As expected, the PPP has dominated the Sindh local government elections in 13 out of 16 districts. It has won the elections in the district councils and union committees (UCs) of the Badin, Sujawal, Thatta, Jamshoro, Matiari, Tando Allahyar, Tando Mohammad Khan and Dadu districts.
Both the PML-F-led Grand Democratic Alliance (GDA) and the PTI failed to pose any serious challenge to the ruling PPP in Hyderabad Division. The dominance of the PPP in eight out of the nine districts of Hyderabad Division can be judged from the fact that it only lost 41 out of the 323 union committees of these districts, and won nearly 88 per cent of the UCs in these districts.
The PPP has once again proved that it is still the most popular party in Sindh, and is not facing any serious political challenge from the opposition parties in rural Sindh and small cities.
It is true that the PPP enjoys massive support in its strongholds. It has also performed well in Karachi and won 93 out of 235 UCs, emerging as the largest party in Karachi Division. Even though it has failed to win a simple majority to elect its own mayor in Karachi, it has finished ahead of the JI and the PTI.
The JI also has performed exceptionally well and finished closely behind with 86 UCs. The PTI has finished third with 40 seats and the PML-N fourth with seven. The JI is in a position to elect its own mayor with the help of the PTI.
There are two scenarios: The JI can form an alliance with either the PTI or the PPP to form the government. At present, no party can elect its mayor in Karachi without forming an alliance with other parties.
The PPP has gained public support through launching multiple projects in Karachi: public transport projects, free healthcare facilities and other development initiatives. Many public parks in different areas of the city have been renovated and restored.
But this seems little compared to the huge problems of crumbling infrastructure and lack of basic services in Karachi. The city’s residents are facing a water and sanitation crisis, and are deprived of decent public schools and hospitals. Despite all these problems, the PPP has made some progress. It needs to do much more to improve infrastructure and service delivery in Karachi.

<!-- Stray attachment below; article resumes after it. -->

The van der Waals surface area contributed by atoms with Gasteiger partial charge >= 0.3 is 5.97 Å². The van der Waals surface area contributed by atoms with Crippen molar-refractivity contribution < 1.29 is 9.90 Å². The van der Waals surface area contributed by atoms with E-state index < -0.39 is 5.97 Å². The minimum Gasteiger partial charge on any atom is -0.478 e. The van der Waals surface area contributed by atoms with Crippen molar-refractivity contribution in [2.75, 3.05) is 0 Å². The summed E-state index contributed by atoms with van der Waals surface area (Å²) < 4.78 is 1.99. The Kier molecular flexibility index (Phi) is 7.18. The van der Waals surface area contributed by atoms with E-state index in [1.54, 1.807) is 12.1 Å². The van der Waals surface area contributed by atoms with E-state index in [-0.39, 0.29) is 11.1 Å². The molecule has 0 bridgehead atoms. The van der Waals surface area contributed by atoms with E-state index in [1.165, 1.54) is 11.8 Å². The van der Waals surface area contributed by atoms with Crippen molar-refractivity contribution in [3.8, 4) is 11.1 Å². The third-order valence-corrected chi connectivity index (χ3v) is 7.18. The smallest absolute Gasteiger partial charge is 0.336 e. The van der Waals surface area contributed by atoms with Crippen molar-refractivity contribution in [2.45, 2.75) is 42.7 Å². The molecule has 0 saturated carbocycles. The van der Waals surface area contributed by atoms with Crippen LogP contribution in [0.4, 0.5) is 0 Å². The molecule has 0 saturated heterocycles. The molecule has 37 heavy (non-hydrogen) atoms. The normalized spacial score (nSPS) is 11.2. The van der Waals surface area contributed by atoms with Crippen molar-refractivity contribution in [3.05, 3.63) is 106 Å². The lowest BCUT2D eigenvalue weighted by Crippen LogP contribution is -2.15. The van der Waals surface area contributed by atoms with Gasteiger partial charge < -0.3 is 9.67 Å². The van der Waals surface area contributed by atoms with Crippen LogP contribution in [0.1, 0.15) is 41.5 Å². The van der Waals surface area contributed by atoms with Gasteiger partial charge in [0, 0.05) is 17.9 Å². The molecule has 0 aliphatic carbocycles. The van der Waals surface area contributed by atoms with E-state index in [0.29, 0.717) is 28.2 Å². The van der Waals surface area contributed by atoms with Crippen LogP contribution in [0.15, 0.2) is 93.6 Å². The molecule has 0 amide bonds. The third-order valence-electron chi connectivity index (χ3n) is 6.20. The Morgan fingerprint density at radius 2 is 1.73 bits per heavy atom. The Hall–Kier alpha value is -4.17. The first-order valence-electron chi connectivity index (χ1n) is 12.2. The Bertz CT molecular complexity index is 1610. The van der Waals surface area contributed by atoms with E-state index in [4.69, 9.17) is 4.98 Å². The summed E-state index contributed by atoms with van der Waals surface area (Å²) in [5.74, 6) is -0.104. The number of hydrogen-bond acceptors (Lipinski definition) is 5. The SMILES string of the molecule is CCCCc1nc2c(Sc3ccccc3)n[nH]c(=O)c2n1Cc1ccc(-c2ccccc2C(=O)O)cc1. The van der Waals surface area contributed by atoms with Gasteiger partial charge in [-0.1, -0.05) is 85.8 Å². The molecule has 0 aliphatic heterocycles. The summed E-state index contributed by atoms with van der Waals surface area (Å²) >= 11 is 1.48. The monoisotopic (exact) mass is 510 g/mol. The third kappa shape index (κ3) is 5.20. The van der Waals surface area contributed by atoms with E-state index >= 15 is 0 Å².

The MQM-P decided to boycott the local government elections in Karachi and Hyderabad divisions over the issue of delimitations. So, the second phase of the elections was held without the MQM-P’s participation – it seems that the party preferred not to test its popularity after the merger of its breakaway factions. And since it was not confident about winning the elections, it decided to boycott them.
At present, PTI and JI leaders in Karachi are trying to build the narrative that the PPP is not popular in Karachi, and the number of seats won by the PPP is the result of rigging and political engineering. But this is not the first time the PPP has emerged as the largest party in Karachi. It was the single largest party in the 1979 local government elections as well.
The PPP has its strongholds in Karachi: Malir, Lyari and Kemari. The JI has also won most seats from its strongholds. Both the PPP and the JI took advantage of the absence of the MQM-P. It would not have been possible for the two parties to win a big number of seats had the MQM-P contested the elections.
The election results are a timely wakeup call for the PTI, which was expecting to do much better. The PTI made the mistake of relying solely on the popularity of Imran Khan. The party’s over confidence after winning the recently held three by-elections is a main reason for this defeat. The PTI won 14 National Assembly and 23 Sindh Assembly seats from Karachi in the 2018 general elections. But it has failed to repeat that performance in the local government elections. This result clearly shows that the PTI should not take anything for granted.
The low turnout should be a matter of concern for all major parties. The turnout in six out of the seven districts of Karachi was less than 20 per cent. In Malir, the turnout was around 40 per cent. The MQM-P’s boycott was one of the reasons for this low turnout, which also indicates that a majority of voters have rejected all the contesting parties and lost trust in all the major parties.
The shockingly low turnout of young voters is alarming. Very few young voters turned up at polling stations. This is not a good sign for parliamentary democracy and the electoral process. All political parties should pay special attention to the issues faced by young people to win their trust and confidence. It seems that the PTI have lost the edge it had among young people.
The GDA – a party led by the former close aide of former president Asif Ali Zardari, Dr Zulfiqar Mirza – was expecting to perform better in the Badin and Matiari districts but it failed to pose a serious challenge to the PPP. It could manage to win just three out of the 68 UCs in Badin district.
The PTI has won only 14 UCs in eight districts; it has won 10 out of 14 UCs from Dadu and failed to open even an account in five districts including Thatha, Sujawal and Matiari. It is a humiliating defeat for the PTI which claims to be the most popular party in the country.
The party has performed well in the Hyderabad district and managed to win 39 UCs, dominating Latifabad and Paritabad towns of Hyderabad. But it is clear that the PTI has failed to organize the party at a grassroots level.
The PPP has also won a clear majority in the Hyderabad district with 94 UCs. It is now in the position to elect the mayor of Hyderabad for the first time.
The writer is a freelance journalist.
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